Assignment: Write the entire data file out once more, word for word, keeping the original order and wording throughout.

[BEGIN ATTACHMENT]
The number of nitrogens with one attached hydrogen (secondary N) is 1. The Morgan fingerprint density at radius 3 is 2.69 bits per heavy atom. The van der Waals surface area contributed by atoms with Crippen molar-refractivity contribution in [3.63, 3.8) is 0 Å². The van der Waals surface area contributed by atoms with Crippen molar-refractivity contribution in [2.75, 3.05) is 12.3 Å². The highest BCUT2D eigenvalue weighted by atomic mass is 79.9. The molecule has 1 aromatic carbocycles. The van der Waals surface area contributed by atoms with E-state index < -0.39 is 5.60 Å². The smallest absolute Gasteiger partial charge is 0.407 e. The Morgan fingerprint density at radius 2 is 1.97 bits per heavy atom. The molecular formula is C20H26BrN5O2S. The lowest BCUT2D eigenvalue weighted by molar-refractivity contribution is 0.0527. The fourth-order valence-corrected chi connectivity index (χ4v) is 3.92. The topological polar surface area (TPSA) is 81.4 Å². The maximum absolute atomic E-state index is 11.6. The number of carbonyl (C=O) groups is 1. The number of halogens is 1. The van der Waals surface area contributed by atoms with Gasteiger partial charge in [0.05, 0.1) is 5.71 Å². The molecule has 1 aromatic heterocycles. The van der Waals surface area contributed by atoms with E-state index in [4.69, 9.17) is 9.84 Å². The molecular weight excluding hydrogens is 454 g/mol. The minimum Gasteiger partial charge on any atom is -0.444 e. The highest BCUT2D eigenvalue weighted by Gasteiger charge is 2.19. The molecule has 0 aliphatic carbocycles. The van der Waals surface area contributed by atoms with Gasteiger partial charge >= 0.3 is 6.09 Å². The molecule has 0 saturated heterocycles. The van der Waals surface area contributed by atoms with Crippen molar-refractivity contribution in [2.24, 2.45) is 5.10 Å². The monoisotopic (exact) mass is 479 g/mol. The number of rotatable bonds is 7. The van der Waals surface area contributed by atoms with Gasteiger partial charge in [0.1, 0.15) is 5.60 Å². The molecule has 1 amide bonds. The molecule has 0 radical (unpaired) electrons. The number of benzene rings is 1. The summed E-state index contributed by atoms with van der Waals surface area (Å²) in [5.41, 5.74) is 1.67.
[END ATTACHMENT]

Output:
The number of nitrogens with one attached hydrogen (secondary N) is 1. The Morgan fingerprint density at radius 3 is 2.69 bits per heavy atom. The van der Waals surface area contributed by atoms with Crippen molar-refractivity contribution in [3.63, 3.8) is 0 Å². The van der Waals surface area contributed by atoms with Crippen molar-refractivity contribution in [2.75, 3.05) is 12.3 Å². The highest BCUT2D eigenvalue weighted by atomic mass is 79.9. The molecule has 1 aromatic carbocycles. The van der Waals surface area contributed by atoms with E-state index < -0.39 is 5.60 Å². The smallest absolute Gasteiger partial charge is 0.407 e. The Morgan fingerprint density at radius 2 is 1.97 bits per heavy atom. The molecular formula is C20H26BrN5O2S. The lowest BCUT2D eigenvalue weighted by molar-refractivity contribution is 0.0527. The fourth-order valence-corrected chi connectivity index (χ4v) is 3.92. The topological polar surface area (TPSA) is 81.4 Å². The maximum absolute atomic E-state index is 11.6. The number of carbonyl (C=O) groups is 1. The number of halogens is 1. The van der Waals surface area contributed by atoms with Gasteiger partial charge in [0.05, 0.1) is 5.71 Å². The molecule has 1 aromatic heterocycles. The van der Waals surface area contributed by atoms with E-state index in [4.69, 9.17) is 9.84 Å². The molecular weight excluding hydrogens is 454 g/mol. The minimum Gasteiger partial charge on any atom is -0.444 e. The highest BCUT2D eigenvalue weighted by Gasteiger charge is 2.19. The molecule has 0 aliphatic carbocycles. The van der Waals surface area contributed by atoms with Gasteiger partial charge >= 0.3 is 6.09 Å². The molecule has 0 saturated heterocycles. The van der Waals surface area contributed by atoms with Crippen molar-refractivity contribution in [2.24, 2.45) is 5.10 Å². The monoisotopic (exact) mass is 479 g/mol. The number of rotatable bonds is 7. The van der Waals surface area contributed by atoms with Gasteiger partial charge in [0.1, 0.15) is 5.60 Å². The molecule has 1 amide bonds. The molecule has 0 radical (unpaired) electrons. The number of benzene rings is 1. The summed E-state index contributed by atoms with van der Waals surface area (Å²) in [5.41, 5.74) is 1.67.